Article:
Finally, we must extend the last axial crease that was initially out of the green rectangle. It too will end up in the last collision point conveniently being forth crease at the vortex. With this, our level shifter is fully constructed (figure 7).
During this analysis, I have never mentioned how the mountain-valley assignment is done. I have never bothered to talk about why some creases are blue while others are red? The reason is that the procedure itself is quite easy, so I didn’t see the need to explain it in detail. You see, whenever a new crease is added at a certain vortex, we have to pay attention that three out of four creases at that vortex have the same colour. And, that’s it.
It seems that two previously presented level shifters do not have any shortcomings. But they do. If you look at figures 2 and 4, you will most certainly realize that in both figures level shifters are in pairs. There is a reason for that. You see, if the level shifter raises the elevation of a particular axial crease, the axial crease will stay at that elevation until it goes out of paper or another level shifter brings it down. That feature can be seen in figure 4. Once elevated, axial crease propagates across flap B all the way to the flap C. There it is finally brought down by another level shifter. This propagation is important because it affects every single flap on its way. If you look at figure 4 more closely, it is obvious from the crease pattern, that flap B has nothing to do with the level shifters. Yet, it is affected by them. It is wider than you would expect.
Asymmetric level shifters
Level shifters can be both: symmetric and asymmetric. The asymmetric type shown in figure 4 coincides with a grid which is, of course, a desirable property. That is why asymmetrical level shifters are so popular. But since it is asymmetrical, it could be designed differently. In figure 8, a mirror version of the level shifter in figure 4 is presented.
As you can see, there is almost no difference. But the difference though subtle still exists. If you take a good look at figure 8, you will notice that the flap that holds a level shifter does not reach its new desired elevation immediately. In other words, level shifters have to use part of the flap’s length to reach the desired elevation. If you compare crease patterns in figures 4 and 8, it is easy to notice that flaps upper ridge (marked in red) are of different length.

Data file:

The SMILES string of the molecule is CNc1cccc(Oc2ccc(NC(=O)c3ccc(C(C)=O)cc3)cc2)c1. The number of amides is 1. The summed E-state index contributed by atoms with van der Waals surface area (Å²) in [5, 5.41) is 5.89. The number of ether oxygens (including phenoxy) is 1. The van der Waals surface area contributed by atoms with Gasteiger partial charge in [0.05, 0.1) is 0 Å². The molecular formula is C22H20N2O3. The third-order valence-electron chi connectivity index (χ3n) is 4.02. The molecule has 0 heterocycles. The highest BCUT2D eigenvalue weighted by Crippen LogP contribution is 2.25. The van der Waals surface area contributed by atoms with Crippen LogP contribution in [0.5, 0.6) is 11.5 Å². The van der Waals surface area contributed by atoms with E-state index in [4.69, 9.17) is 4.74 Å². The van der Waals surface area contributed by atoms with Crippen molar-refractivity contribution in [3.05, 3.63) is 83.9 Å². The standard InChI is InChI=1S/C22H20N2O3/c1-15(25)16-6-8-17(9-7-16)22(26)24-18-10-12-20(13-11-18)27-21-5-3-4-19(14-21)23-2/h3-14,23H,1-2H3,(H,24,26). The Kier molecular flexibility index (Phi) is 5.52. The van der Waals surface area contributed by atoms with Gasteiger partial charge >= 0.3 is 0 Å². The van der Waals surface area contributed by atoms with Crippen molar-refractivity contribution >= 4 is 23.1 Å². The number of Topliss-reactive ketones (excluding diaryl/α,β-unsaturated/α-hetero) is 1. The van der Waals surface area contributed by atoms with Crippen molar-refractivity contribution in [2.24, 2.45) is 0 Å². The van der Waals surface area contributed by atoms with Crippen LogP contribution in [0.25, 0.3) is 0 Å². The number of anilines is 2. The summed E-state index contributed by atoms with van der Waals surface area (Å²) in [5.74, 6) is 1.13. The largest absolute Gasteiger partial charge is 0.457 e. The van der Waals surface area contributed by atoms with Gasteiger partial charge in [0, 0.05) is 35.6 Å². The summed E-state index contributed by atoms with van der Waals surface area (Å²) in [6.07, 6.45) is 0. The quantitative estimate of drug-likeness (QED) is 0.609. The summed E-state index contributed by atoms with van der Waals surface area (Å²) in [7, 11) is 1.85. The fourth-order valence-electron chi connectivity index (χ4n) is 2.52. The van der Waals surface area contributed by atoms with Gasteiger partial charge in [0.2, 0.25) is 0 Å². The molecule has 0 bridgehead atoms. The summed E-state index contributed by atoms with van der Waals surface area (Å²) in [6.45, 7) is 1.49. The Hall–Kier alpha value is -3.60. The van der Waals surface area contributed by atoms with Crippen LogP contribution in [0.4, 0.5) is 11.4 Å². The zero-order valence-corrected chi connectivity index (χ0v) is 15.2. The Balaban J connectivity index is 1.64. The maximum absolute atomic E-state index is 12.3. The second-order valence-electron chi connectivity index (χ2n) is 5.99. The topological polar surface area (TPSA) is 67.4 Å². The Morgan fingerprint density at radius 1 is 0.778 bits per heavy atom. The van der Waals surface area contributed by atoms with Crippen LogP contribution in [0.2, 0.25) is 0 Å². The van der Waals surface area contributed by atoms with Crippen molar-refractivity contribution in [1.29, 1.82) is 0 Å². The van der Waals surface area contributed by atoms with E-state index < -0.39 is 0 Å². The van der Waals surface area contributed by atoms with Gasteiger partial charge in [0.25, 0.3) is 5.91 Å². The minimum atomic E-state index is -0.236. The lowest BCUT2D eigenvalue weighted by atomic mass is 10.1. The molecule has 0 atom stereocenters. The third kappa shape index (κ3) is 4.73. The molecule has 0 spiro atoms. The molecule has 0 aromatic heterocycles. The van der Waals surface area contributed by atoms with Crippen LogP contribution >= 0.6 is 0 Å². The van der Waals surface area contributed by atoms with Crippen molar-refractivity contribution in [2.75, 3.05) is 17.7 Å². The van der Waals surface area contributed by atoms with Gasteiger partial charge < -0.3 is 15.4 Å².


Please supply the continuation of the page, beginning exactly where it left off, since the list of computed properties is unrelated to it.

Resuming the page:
With this in mind, let’s compare two versions of level shifters in figures 4 and 8 (figure 9).
Figure 9 clearly shows that there is a difference in the slope between these two similar yet different level shifters. Basically, the first level shifter needs two basic units to reach the desired elevation, whereas the second one needs three. If you compare them to the symmetrical version, you will notice that the slope of the symmetrical level shifter is somewhere in between. It needs a little bit less than two and a half basic units to reach the desired elevation (figure 2). So it’s up to you, the designer, to choose the best-suited version.
Higher level shifters
Rising an elevation of an axial crease by just one level is not the only possibility. Higher elevations are also possible. The only constraint is the flap length because the level shifter needs some space to raise the elevation to a certain point. The higher the elevation, the more space is needed. In figure 10, you can see an example of the symmetrical level shifter, and how it is adjusted for higher elevations. In this particular case (figure 10) at least 6 units log flap is needed.
Similarly, asymmetrical level shifters can be used to reach desired elevations as well (look at figure 11).
The some applies to other asymmetrical level shifter (look at figure 12). Difference between these two asymmetrical level shifters is explained in the previous chapter.
The same principle can be used to reach even higher elevations if needed. What you have to remember is that flap must be longer in order to incorporate a larger level shifter. And that is it. I strongly encourage you to construct and fold at least one of them. It will give you more confidence in newly acquired knowledge.
Level shifters on a horizontal or vertical ridge crease
Level shifters presented so far have two drawbacks. First is that there is no clean-cut between two elevations. In other words, some form of slope always exists.
And secondly, in most cases, another flap should also have a visible level shifter to bring the elevation down, to the previous level.
With this in mind, let me show you another kind of level shifter, the one that has distinctly different properties. Maybe it is better to show you this in a simple example. In figure 13, you can see one such level shifter.
For now, disregard its crease pattern and take a good look at the folded base. It has four flaps, out of which one is distinctly wider. But what is exceptional about this example is there is no slope between two elevations. Here we have a clean cut. Another distinctive feature is the fact that only one flap is made wider seemingly without affecting the others. Unfortunately, such desirable properties are not for free. But let’s start from the beginning.
In figure 14, you can see the level shifter on a vertical ridge crease. Even though it looks quite simple, it is quite useful. Its main purpose is to facilitate the disappearance of two axial creases. Namely, upon reaching points A and B two mountain folds (a and c) no longer propagate to the end of the paper, effectively allowing the central axial crease (c) to change its orientation from a valley fold to a mountain fold. By the way, I hope you understand that Kawasaki and Maekawa’s rules are satisfied in both points.